Medical school rankings for research are not just a source of pride – they serve to attract the best talent and the most valuable research funds.
And while Harvard is a threat from the north, Yale University may be a growing threat to the south. Yale-New Haven Hospital already has a foothold in Rhode Island. He now operates Westerly Hospital.
The danger for Brown is that Rhode Island hospitals will transfer their affiliations from Warren Alpert to the better-funded and more prestigious medical schools of Harvard and Yale.
Brown gets only 8% of the NIH dollars that Harvard gets
According to another ranking, Harvard received more than $1.7 billion in funding from the National Institute of Health in 2020. In contrast, Brown received $143 million, just 8% of the amount Harvard received.
Among Ivy League schools, Brown ranks second to last in attracting the coveted NIH research dollars, ranking ahead of only Dartmouth College.
Brown ranks 46th in the United States, behind universities in Boston and Connecticut.
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Last blocked offer
When the partners’ purchase of Care New England fell apart, Paxson signed off on the now stalled merger between Lifespan and Care New England.
She announced in February 2021 that Brown was all for it. “Brown is thrilled to invest $125 million over five years to bring together the medical expertise and capacity needed to create exactly the kind of integrated academic healthcare system that has provided such dramatic success in healthcare, the medical education and biomedical innovation for other parts of the country. said Samuel Mencoff, Chancellor of the Corporation of Brown University.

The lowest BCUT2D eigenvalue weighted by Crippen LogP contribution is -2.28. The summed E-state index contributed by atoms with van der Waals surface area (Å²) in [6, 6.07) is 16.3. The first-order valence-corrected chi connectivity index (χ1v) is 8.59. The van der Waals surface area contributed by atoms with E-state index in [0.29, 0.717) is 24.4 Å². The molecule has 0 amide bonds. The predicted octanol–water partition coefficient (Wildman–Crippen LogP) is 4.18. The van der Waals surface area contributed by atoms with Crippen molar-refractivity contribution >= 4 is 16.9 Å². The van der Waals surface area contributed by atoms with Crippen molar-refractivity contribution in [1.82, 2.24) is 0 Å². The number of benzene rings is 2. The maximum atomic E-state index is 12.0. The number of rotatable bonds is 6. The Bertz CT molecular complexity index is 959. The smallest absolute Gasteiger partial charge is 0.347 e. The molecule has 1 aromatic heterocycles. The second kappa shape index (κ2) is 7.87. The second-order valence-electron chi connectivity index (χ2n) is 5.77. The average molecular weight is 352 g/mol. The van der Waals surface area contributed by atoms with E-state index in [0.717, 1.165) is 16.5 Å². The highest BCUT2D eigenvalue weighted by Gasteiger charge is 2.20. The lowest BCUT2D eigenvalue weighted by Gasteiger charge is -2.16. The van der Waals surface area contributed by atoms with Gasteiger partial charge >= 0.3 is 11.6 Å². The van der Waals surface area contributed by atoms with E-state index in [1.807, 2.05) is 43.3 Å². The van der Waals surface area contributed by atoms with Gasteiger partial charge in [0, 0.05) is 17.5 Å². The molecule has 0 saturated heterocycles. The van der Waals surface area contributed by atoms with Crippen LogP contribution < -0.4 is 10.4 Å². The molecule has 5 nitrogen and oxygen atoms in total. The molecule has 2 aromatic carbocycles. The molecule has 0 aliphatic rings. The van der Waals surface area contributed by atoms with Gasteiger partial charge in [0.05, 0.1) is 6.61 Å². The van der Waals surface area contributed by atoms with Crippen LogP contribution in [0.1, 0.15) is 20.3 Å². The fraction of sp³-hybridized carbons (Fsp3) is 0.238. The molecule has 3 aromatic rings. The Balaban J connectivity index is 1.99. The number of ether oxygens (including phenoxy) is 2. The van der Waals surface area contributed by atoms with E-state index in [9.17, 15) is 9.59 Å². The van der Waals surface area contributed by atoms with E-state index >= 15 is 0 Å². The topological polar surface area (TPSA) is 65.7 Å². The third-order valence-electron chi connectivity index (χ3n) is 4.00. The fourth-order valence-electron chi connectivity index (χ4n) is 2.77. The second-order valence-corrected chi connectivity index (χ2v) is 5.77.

Now, with Paxson’s Lifespan-Care New England merger stalled by a lawsuit from the U.S. Federal Trade Commission and the Rhode Island Attorney General, Brown is once again without a strategy.
That lawsuit was announced Thursday.
“This merger proposal is a bad deal for patients who are likely to see higher hospital bills, lower quality care and fewer cutting-edge medical services,” said Holly Vedova, director of the Competition Bureau. of the FTC. “By eliminating competition between Lifespan and Care New England, this merger would create a new healthcare conglomerate with outsized power across the entire healthcare service continuum. As this country struggles to recover from a devastating pandemic, we cannot afford this kind of focused control on essential health services. I am pleased to join the Attorney General of Rhode Island in taking legal action to block this illegal merger to preserve patient choice.
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Yale to the south
Harvard’s entry into the Rhode Island market is a major concern for Brown, Yale is also a growing threat.
Yale-New Haven has been in the news in recent weeks with the purchase of Waterbury Hospital from Prospect Medical, Manchester Memorial Hospital and Rockville General Hospital in Vernon – the three hospitals have a total of 708 patient beds and about 2,900 employees, according to a statement.
In Rhode Island, Prospect’s CharterCare is reported to be for sale. The company operates Roger Williams and Fatima hospitals.
“As we begin to emerge from an international pandemic that has devastated many hospitals across this country, it is essential that we think creatively about maintaining local access to high quality care,” said Marna. P. Borgstrom, CEO of Yale-New Haven Health. , in the press release.